With few options, Burgoyne and his men packed whatever supplies they could and quickly retreated north. When they reached the village of Saratoga, they found themselves almost entirely surrounded and set up a fortified camp. Within two days they were completely surrounded. Negotiations went on for a week until October 17, when Burgoyne surrendered to Gates.

usa-cnnysn25d

The surrender was a tremendous victory for America, often considered the turning point of the war. It proved that American troops could battle a European army on their own terms and win. The battle also convinced France, Spain, and the Netherlands to fully support the American cause and declare war against England. The American Revolution was now a world war and the British would see battle in the Caribbean, Mediterranean, North Africa, South Africa, and India. Peace would finally come in 1783 with the signing of the Treaty of Paris, Britain’s recognition of America as a sovereign nation.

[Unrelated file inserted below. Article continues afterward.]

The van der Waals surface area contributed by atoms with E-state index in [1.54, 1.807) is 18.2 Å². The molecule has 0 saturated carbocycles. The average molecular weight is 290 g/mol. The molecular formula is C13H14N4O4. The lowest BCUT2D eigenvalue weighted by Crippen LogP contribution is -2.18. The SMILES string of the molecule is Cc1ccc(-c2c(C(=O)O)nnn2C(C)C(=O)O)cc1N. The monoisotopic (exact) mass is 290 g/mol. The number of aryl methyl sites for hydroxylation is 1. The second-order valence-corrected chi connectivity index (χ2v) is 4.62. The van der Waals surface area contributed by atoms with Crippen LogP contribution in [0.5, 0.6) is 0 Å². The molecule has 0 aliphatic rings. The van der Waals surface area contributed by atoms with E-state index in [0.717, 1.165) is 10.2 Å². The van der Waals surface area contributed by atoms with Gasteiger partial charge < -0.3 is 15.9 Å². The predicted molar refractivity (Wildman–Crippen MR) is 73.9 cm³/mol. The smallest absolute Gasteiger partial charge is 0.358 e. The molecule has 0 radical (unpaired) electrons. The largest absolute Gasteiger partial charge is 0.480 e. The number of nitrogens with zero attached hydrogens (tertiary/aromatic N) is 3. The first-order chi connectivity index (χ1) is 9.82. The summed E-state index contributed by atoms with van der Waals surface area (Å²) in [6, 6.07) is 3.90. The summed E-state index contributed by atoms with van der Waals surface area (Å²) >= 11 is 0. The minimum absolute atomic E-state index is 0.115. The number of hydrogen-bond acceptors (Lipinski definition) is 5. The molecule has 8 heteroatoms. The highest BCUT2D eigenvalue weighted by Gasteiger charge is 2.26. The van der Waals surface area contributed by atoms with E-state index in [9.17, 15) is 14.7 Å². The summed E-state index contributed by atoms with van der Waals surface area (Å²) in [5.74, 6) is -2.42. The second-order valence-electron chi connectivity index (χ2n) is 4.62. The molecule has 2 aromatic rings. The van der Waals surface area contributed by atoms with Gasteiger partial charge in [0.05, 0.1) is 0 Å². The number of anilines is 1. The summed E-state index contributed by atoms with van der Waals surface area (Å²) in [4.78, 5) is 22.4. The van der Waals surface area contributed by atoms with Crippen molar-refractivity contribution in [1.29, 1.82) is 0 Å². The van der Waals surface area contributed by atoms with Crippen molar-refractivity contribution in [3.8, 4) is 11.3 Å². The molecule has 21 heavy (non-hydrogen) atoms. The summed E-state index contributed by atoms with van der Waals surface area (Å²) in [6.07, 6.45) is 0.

Click here to learn more about the painting pictured on U.S. #644.

 
Read More - Click Here


 

U.S. #644
1927 2¢ Burgoyne Campaign

First Day of Issue: August 3, 1927
First City: Syracuse, NY; Utica, NY; Albany, NY; Rome, NY; Washington, D.C.
Quantity Issued: 25,628,450
Printing Method: Rotary Press
Perforation: 11
Color: Carmine rose
 
Although U.S. #644 is called the “Burgoyne Campaign,” it commemorates several different events. In fact, General John Burgoyne isn’t the central character in the stamp and it wasn’t originally intended to honor him, as he was a British general fighting against America. The stamp pictures Burgoyne (left of center) handing his sword to General Horatio Gates of the Continental Army. The stamp image is based on John Trumbull’s 1821 painting “Surrender of General Burgoyne.”